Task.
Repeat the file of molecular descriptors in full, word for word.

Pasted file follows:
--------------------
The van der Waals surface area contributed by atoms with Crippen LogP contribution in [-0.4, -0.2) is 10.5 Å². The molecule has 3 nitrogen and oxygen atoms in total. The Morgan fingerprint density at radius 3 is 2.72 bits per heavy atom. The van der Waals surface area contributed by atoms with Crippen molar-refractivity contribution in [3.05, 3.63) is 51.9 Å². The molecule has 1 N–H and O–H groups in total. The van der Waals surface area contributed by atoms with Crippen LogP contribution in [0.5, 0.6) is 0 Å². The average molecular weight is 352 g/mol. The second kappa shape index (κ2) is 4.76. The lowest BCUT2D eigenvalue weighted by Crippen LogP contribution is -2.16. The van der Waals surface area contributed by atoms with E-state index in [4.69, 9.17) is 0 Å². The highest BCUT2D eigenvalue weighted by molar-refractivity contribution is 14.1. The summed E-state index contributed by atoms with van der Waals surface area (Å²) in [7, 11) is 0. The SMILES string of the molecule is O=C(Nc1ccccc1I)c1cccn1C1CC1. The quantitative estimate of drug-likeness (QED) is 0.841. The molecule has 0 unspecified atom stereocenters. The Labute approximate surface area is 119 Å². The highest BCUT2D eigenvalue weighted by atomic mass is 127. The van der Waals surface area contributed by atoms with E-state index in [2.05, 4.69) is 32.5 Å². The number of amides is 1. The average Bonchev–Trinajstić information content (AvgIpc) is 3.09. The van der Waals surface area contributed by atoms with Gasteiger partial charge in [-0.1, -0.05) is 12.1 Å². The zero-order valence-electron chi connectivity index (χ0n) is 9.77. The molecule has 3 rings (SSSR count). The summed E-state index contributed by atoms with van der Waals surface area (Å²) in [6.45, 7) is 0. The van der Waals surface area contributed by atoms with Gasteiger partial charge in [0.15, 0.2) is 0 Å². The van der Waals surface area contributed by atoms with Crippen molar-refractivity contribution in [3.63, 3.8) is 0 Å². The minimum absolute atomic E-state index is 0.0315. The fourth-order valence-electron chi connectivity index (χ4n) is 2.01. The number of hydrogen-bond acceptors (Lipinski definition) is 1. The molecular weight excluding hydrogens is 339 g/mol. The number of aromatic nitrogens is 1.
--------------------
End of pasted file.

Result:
The van der Waals surface area contributed by atoms with Crippen LogP contribution in [-0.4, -0.2) is 10.5 Å². The molecule has 3 nitrogen and oxygen atoms in total. The Morgan fingerprint density at radius 3 is 2.72 bits per heavy atom. The van der Waals surface area contributed by atoms with Crippen molar-refractivity contribution in [3.05, 3.63) is 51.9 Å². The molecule has 1 N–H and O–H groups in total. The van der Waals surface area contributed by atoms with Crippen LogP contribution in [0.5, 0.6) is 0 Å². The average molecular weight is 352 g/mol. The second kappa shape index (κ2) is 4.76. The lowest BCUT2D eigenvalue weighted by Crippen LogP contribution is -2.16. The van der Waals surface area contributed by atoms with E-state index in [4.69, 9.17) is 0 Å². The highest BCUT2D eigenvalue weighted by molar-refractivity contribution is 14.1. The summed E-state index contributed by atoms with van der Waals surface area (Å²) in [7, 11) is 0. The SMILES string of the molecule is O=C(Nc1ccccc1I)c1cccn1C1CC1. The quantitative estimate of drug-likeness (QED) is 0.841. The molecule has 0 unspecified atom stereocenters. The Labute approximate surface area is 119 Å². The highest BCUT2D eigenvalue weighted by atomic mass is 127. The van der Waals surface area contributed by atoms with E-state index in [2.05, 4.69) is 32.5 Å². The number of amides is 1. The average Bonchev–Trinajstić information content (AvgIpc) is 3.09. The van der Waals surface area contributed by atoms with Gasteiger partial charge in [-0.1, -0.05) is 12.1 Å². The zero-order valence-electron chi connectivity index (χ0n) is 9.77. The molecule has 3 rings (SSSR count). The summed E-state index contributed by atoms with van der Waals surface area (Å²) in [6.45, 7) is 0. The van der Waals surface area contributed by atoms with Gasteiger partial charge in [0.15, 0.2) is 0 Å². The van der Waals surface area contributed by atoms with Crippen molar-refractivity contribution in [3.63, 3.8) is 0 Å². The minimum absolute atomic E-state index is 0.0315. The fourth-order valence-electron chi connectivity index (χ4n) is 2.01. The number of hydrogen-bond acceptors (Lipinski definition) is 1. The molecular weight excluding hydrogens is 339 g/mol. The number of aromatic nitrogens is 1.